China’s Stock Market Crash: Why It Happened And What’s Next

China Stock Market Crash

Amid all the stories detailing Greece’s slow-motion collapse, you may have caught a stray headline or two about another financial meltdown, this time in China. The two crises are, in some ways, mirror images of each other. While its financial system is tied to the rest of Europe through a common currency (the euro), Greek’s economy relies heavily on imports and so a Grexit (Greece exiting the eurozone) won’t, on its own, cause much heartburn for Europe or the rest of the world. But the financial and political implications could reverberate in ways that aren’t immediately clear.

China, on the other hand, has a financial system that’s largely isolated from the rest of the world. Despite its stocks having increased in value to reach second place in the world earlier this year, only behind the United States, the majority of investors are in China itself. So even though those stocks have lost a third of their value over the past several weeks, that on its own won’t cause much trouble anywhere else. The problems will start when the turmoil in the financial system creeps into the economy. And China’s economy, itself second largest in the world, is far more tightly integrated with the global economy.
How much Greece affects the day-to-day life of someone elsewhere is largely a political question. Politics are clearly central to the troubles in China, too, but the broader consequences will be all about economics.

So it’s a good time to dig into what’s happened so far and what might happen next.

The boom

The Chinese stock markets – the main two are in Shanghai and Shenzhen, with smaller ones like the ChiNext start-up index also in the mix – are essentially seeing their bubble burst. Share prices skyrocketed between last summer and the beginning of this summer, in some instances quadrupling, and the overal stock indexes saw their values double.

That jump was largely due to investors flocking to small and mid-size companies. Many of those investors happened to be working- and middle-class people, including families who borrowed heavily to ride the wave and make their bid at fortune.

All of this, by the way, was happening while the Chinese economy was actually cooling off. Connect some of these dots and you might begin to see a worrisome pattern emerge.

You would not be wrong.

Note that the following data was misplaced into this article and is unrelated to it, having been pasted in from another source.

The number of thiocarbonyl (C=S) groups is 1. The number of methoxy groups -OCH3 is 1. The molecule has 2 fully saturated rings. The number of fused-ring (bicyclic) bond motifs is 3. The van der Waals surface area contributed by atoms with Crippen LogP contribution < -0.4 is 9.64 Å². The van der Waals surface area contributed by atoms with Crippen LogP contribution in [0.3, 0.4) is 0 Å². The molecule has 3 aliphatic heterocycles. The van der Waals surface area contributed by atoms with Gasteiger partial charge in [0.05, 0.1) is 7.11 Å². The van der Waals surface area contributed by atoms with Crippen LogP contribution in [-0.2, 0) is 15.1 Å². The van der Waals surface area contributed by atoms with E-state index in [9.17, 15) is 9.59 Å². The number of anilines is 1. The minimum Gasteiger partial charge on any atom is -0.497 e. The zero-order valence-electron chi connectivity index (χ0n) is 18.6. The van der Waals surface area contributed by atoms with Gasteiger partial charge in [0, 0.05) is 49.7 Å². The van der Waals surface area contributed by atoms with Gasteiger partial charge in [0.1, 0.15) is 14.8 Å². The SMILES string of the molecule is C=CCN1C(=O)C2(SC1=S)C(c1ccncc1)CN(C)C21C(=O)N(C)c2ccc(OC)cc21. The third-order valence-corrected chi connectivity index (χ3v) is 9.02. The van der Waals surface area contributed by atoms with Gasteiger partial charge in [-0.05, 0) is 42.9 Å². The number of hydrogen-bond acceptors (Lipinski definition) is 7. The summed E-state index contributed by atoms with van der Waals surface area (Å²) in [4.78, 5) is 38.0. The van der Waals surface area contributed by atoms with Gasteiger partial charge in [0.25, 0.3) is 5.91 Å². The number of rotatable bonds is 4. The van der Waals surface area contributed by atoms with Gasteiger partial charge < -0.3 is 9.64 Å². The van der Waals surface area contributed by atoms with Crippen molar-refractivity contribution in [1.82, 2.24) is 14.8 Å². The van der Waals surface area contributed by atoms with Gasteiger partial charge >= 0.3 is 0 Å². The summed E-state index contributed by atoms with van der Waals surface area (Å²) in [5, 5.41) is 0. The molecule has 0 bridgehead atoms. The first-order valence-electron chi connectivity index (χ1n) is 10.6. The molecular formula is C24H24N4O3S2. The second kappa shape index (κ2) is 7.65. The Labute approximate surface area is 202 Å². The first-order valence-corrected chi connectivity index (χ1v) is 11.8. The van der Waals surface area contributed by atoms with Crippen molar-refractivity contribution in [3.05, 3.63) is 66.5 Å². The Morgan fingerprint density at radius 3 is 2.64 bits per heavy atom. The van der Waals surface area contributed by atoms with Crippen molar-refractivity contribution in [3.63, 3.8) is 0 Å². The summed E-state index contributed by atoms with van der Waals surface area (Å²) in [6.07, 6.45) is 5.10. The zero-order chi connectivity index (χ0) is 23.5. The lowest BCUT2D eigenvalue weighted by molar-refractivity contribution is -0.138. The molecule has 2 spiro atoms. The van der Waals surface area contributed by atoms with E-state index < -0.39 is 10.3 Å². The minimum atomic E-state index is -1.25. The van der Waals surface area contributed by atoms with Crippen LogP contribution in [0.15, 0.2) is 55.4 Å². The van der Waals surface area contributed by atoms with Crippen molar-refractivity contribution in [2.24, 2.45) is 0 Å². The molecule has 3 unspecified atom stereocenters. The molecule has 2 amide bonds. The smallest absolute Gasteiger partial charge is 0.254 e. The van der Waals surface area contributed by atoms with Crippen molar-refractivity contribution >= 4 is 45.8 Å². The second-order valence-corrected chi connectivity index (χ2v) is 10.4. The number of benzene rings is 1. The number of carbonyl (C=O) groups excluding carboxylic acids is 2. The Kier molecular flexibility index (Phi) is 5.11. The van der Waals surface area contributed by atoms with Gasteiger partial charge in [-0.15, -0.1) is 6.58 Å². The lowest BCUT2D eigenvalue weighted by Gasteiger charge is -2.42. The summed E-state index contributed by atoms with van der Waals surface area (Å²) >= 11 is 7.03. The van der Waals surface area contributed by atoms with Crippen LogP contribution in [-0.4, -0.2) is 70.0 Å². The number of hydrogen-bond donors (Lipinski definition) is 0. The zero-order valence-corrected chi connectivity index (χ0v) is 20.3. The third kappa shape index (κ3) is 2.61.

The Crash

The Shanghai and Shenzhen markets each fell by more than 7 percent on June 26, sparking a furious attempt by the government to right the wobbly financial ship. The central bank slashed interest rates the next day. Initial public offerings have been halted. Trading on many stocks stopped altogether to prevent further losses. And last weekend, while Americans were setting off fireworks, big Chinese brokerage firms were announcing a$19.3 billion plan to buy shares of blue chip stocks in a bid to stabilize the markets.

That worked briefly on Monday, by Tuesday things looked worse, and on Wednesday the markets plummeted again. By that point, about a third of the massive gains the markets had made between last summer and early June of this year had been wiped out.

And the temporary reprieves for some stocks, in which trading is stopped when the value drops by 10% on a given stock, might actually be exacerbating the crisis, according to the New York Times:

Those market dynamics can create a chain reaction of selling. China’s major exchanges prevent a stock from falling more than 10 percent on any given day. When that happens, analysts say, many investors opt for selling other shares, broadening the sell-off. Then when the market opens the next day, they continue selling down the stock that was previously halted, effectively prolonging the turmoil.

What happens next?

It’s really hard to tell. On Thursday and Friday, stocks bounced back, but that doesn’t necessarily mean the system is correcting itself. In fact, because of the highly leveraged gains of the past year and the cool economy, a true “correction” would probably see much of those gains reversed. The financial boom just didn’t – and doesn’t – match the economic realities that Chinese companies and consumers are facing.